Geopolitics is all about the maintenance of “our” place at the top of the global food chain. Mackinder, Spykman, and Kaplan all update the original heartland thesis to reflect whatever the current perceived threat to their worldleading state is: Russia, Germany, the Soviet Union, and now whoever dominates Central Asia (Russia? China? Iran? Kaplan is here admirably noncommittal). For a quasi-permanent feature of the earth’s surface, geography sure seems vibrant enough to require lots of new editions of geopolitical texts. A common thread in all these revisions is that they locate the new “pivot” of geopolitics somewhere in Eurasia. Proponents of geopolitics see this constant revision as evidence of suppleness of thought and the recognition that geography is not fate. An alternate, more coherent, interpretation is that the geopolitical analyst reads geography through the lens of her or his own shifting imperial anxieties, meaning that an objective understanding of geography is always doomed to fail. Eurasia is both home to “the Orient” (the tacit opponent of “the West,” the oft-used synonym for NATO) and just happens to be big enough that you can always find evidence of a geopolitical hotspot somewhere to legitimate Mackinder’s theory.

Kaplan is clearly concerned with the criticism of Mackinder and other early geopolitical analysts as geographical determinists (i.e., believers that human agency is entirely subordinate to environmental influence). He is at pains to express belief that technology, ideas, and effort can make a difference in the unfolding of history. However, the words he uses to describe the relationship between human agency and geography (probabilistic determinism, hesitant determinism) prioritize the static quality of geography while offering a possibility of transcending it, especially through knowledge of the terrain. However, Kaplan never precisely explains how geography can be transcended, or under what circumstances it is futile to try. Rather than any specific theory, Kaplan invokes geography as a kind of vector that it is easier to flow with than against, e.g. “Mountains are a conservative force.”

The metaphor’s limits become apparent when Kaplan tries to attribute historical outcomes to geography. For instance, his belief that Russia is fundamentally a land-based power leads to this explanation of the tension between its two historic capitals: “So in the short run Peter triumphed [in creating St. Petersburg as his new capital.] But in the end land-bound Moscow—and geography—again won out. Human volition has its limits.” What exactly is being argued here? Did the mystical power of geography move the government to Moscow? Or are human decisions always already rooted in geographical circumstances, even as people work to change those circumstances? At times the metaphor of geography as a vector seems to substitute for any kind of explanation, mystical or otherwise, such as when Kaplan argues for the coming dominance of China over Southeast Asia: “For it is here in Southeast Asia, with its 568 million people, where China’s 1.3 billion people converge with the Indian subcontinent’s 1.5 billion people.” The verb ‘converge’ connotes a coming together of forces, a recognizably Kaplan-esque turn of phrase. But what does it mean in this case, when presumably he does not mean migration of everyone in China and India to Southeast Asia? The mere statement of demographic numbers is no substitute for explanation.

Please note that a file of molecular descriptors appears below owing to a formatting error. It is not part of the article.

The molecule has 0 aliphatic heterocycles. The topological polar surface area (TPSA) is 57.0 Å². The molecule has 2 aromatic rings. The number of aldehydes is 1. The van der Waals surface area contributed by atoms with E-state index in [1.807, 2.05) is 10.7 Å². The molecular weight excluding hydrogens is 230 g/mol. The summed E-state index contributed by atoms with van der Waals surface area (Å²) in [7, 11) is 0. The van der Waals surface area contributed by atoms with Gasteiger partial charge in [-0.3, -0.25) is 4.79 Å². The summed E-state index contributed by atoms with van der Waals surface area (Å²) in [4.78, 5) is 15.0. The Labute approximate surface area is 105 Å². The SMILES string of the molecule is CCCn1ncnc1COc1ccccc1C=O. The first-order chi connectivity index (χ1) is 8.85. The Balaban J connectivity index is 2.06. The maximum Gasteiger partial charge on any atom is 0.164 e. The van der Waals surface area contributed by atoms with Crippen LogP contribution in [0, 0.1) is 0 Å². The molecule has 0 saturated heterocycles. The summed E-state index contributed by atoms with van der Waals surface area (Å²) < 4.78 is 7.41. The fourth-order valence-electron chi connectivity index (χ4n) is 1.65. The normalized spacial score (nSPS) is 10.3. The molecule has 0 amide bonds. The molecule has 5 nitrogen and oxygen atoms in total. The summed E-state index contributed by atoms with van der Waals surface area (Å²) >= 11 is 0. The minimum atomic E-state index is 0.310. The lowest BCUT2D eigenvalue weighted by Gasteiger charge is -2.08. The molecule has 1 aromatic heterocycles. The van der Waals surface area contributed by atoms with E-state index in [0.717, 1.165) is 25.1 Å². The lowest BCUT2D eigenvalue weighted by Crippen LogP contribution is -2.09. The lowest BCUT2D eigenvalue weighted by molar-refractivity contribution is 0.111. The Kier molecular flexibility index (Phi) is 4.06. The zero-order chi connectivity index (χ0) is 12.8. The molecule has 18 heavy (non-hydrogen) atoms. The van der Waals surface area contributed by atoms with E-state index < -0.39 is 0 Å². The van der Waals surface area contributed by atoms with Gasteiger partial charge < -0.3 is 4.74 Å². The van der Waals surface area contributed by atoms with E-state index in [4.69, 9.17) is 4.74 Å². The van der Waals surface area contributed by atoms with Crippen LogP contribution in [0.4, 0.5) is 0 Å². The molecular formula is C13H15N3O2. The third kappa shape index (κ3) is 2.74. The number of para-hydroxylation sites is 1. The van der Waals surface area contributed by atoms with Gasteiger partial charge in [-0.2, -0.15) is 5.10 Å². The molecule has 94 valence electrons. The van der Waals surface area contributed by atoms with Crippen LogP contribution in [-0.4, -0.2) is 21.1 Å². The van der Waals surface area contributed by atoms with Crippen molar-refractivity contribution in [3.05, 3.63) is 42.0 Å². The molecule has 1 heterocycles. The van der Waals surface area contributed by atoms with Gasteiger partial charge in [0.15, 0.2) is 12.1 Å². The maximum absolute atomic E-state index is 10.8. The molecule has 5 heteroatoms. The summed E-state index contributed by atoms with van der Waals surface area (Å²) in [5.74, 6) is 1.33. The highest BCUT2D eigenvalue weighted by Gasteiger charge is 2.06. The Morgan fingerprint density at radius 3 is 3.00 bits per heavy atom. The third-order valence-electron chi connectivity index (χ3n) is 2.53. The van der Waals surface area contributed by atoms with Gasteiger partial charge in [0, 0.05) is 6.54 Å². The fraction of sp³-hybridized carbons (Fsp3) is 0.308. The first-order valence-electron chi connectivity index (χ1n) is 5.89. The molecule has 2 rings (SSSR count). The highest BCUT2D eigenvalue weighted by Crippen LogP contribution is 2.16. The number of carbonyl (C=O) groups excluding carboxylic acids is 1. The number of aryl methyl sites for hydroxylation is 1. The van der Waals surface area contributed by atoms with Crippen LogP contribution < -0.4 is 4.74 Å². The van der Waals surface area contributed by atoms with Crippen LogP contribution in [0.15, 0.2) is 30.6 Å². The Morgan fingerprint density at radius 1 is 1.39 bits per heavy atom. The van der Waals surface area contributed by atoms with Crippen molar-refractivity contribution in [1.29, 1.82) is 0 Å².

And so we arrive at the main charge against Kaplan: his fundamental misunderstanding of geography. “Geography is the backdrop to human history itself,” he says. Geography, in Kaplan’s hands, is everything quasi-permanent: physical landforms, macro-scaled cultural patterns, and so on. Further, geography is opposed to the dynamism of human action. In short, Kaplan constructs a binary in which geography is to history as nature is to nurture, or as realist theories of international relations are to idealist theories of the same. Debates about these binaries go on forever because they are essentially unsolvable, being ultimately manifestations of the analyst’s pessimism or optimism. And in a complex world, pessimists and optimists can always find evidence.

Contemporary geographers, however, have tried to move past such dated structures of thought. We see geography as neither static nor overwhelming; rather geographies are lively and always in flux—simultaneously shaping our actions and being produced through them.

Kaplan’s attempt to inject the environment into otherwise abstract foreign policy discussions is to be applauded, as attention to such matters is crucial for many contemporary debates, such as climate change. But if he thinks geography is limited to the physical environment, and that our best theorization of the relationship between geography and politics comes from long-dead Victorian thinkers like Mackinder, he is mistaken.